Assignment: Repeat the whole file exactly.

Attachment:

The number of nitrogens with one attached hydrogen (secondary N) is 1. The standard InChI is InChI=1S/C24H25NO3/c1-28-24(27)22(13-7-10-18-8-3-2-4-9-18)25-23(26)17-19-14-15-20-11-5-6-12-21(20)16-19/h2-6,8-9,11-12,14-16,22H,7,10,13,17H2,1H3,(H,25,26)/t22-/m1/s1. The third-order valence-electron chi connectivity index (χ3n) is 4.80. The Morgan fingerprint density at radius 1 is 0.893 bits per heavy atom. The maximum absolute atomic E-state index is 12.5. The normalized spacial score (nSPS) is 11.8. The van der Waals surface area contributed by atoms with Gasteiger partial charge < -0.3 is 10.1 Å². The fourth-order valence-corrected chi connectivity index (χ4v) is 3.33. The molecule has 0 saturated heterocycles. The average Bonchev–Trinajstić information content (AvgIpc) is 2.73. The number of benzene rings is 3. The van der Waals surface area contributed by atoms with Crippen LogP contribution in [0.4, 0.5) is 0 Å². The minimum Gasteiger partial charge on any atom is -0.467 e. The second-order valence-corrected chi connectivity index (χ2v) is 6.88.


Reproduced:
The number of nitrogens with one attached hydrogen (secondary N) is 1. The standard InChI is InChI=1S/C24H25NO3/c1-28-24(27)22(13-7-10-18-8-3-2-4-9-18)25-23(26)17-19-14-15-20-11-5-6-12-21(20)16-19/h2-6,8-9,11-12,14-16,22H,7,10,13,17H2,1H3,(H,25,26)/t22-/m1/s1. The third-order valence-electron chi connectivity index (χ3n) is 4.80. The Morgan fingerprint density at radius 1 is 0.893 bits per heavy atom. The maximum absolute atomic E-state index is 12.5. The normalized spacial score (nSPS) is 11.8. The van der Waals surface area contributed by atoms with Gasteiger partial charge < -0.3 is 10.1 Å². The fourth-order valence-corrected chi connectivity index (χ4v) is 3.33. The molecule has 0 saturated heterocycles. The average Bonchev–Trinajstić information content (AvgIpc) is 2.73. The number of benzene rings is 3. The van der Waals surface area contributed by atoms with Crippen LogP contribution in [0.4, 0.5) is 0 Å². The minimum Gasteiger partial charge on any atom is -0.467 e. The second-order valence-corrected chi connectivity index (χ2v) is 6.88.